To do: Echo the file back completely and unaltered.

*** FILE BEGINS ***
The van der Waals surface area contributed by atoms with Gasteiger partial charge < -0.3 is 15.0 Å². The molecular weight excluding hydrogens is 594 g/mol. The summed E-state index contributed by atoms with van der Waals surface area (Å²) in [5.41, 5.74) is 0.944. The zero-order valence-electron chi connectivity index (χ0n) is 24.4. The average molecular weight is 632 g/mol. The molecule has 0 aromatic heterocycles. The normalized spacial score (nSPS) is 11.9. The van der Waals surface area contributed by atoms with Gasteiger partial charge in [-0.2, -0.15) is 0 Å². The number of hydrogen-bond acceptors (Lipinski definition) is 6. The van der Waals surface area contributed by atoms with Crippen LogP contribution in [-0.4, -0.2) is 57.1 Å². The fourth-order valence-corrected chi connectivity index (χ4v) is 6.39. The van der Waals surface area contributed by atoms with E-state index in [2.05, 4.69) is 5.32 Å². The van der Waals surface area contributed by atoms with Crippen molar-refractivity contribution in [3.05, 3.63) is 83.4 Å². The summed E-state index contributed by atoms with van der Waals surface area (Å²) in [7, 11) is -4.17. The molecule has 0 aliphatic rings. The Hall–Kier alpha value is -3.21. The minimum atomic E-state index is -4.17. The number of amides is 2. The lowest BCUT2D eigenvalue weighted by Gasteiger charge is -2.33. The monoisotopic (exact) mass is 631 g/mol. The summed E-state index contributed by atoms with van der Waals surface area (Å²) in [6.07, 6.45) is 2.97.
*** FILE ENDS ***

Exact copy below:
The van der Waals surface area contributed by atoms with Gasteiger partial charge < -0.3 is 15.0 Å². The molecular weight excluding hydrogens is 594 g/mol. The summed E-state index contributed by atoms with van der Waals surface area (Å²) in [5.41, 5.74) is 0.944. The zero-order valence-electron chi connectivity index (χ0n) is 24.4. The average molecular weight is 632 g/mol. The molecule has 0 aromatic heterocycles. The normalized spacial score (nSPS) is 11.9. The van der Waals surface area contributed by atoms with Gasteiger partial charge in [-0.2, -0.15) is 0 Å². The number of hydrogen-bond acceptors (Lipinski definition) is 6. The van der Waals surface area contributed by atoms with Crippen LogP contribution in [-0.4, -0.2) is 57.1 Å². The fourth-order valence-corrected chi connectivity index (χ4v) is 6.39. The van der Waals surface area contributed by atoms with E-state index in [2.05, 4.69) is 5.32 Å². The van der Waals surface area contributed by atoms with Crippen molar-refractivity contribution in [3.05, 3.63) is 83.4 Å². The summed E-state index contributed by atoms with van der Waals surface area (Å²) in [7, 11) is -4.17. The molecule has 0 aliphatic rings. The Hall–Kier alpha value is -3.21. The minimum atomic E-state index is -4.17. The number of amides is 2. The lowest BCUT2D eigenvalue weighted by Gasteiger charge is -2.33. The monoisotopic (exact) mass is 631 g/mol. The summed E-state index contributed by atoms with van der Waals surface area (Å²) in [6.07, 6.45) is 2.97.